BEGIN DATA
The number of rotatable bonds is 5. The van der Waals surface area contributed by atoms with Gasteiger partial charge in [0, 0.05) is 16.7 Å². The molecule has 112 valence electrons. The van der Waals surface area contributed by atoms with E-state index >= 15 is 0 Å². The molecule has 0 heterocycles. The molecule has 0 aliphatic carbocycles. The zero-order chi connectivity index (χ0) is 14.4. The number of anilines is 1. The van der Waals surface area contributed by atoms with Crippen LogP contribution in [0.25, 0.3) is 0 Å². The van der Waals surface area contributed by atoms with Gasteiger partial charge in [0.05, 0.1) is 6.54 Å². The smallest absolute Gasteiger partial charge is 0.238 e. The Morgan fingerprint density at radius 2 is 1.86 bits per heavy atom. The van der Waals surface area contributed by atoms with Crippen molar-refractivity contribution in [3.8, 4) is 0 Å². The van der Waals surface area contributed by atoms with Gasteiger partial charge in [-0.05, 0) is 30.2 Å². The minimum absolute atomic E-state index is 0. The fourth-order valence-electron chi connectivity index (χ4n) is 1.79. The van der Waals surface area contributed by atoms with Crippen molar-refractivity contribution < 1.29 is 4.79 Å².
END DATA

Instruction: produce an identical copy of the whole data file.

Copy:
The number of rotatable bonds is 5. The van der Waals surface area contributed by atoms with Gasteiger partial charge in [0, 0.05) is 16.7 Å². The molecule has 112 valence electrons. The van der Waals surface area contributed by atoms with E-state index >= 15 is 0 Å². The molecule has 0 heterocycles. The molecule has 0 aliphatic carbocycles. The zero-order chi connectivity index (χ0) is 14.4. The number of anilines is 1. The van der Waals surface area contributed by atoms with Crippen LogP contribution in [0.25, 0.3) is 0 Å². The van der Waals surface area contributed by atoms with Gasteiger partial charge in [0.05, 0.1) is 6.54 Å². The smallest absolute Gasteiger partial charge is 0.238 e. The Morgan fingerprint density at radius 2 is 1.86 bits per heavy atom. The van der Waals surface area contributed by atoms with Crippen molar-refractivity contribution in [3.8, 4) is 0 Å². The van der Waals surface area contributed by atoms with Gasteiger partial charge in [-0.05, 0) is 30.2 Å². The minimum absolute atomic E-state index is 0. The fourth-order valence-electron chi connectivity index (χ4n) is 1.79. The van der Waals surface area contributed by atoms with Crippen molar-refractivity contribution < 1.29 is 4.79 Å².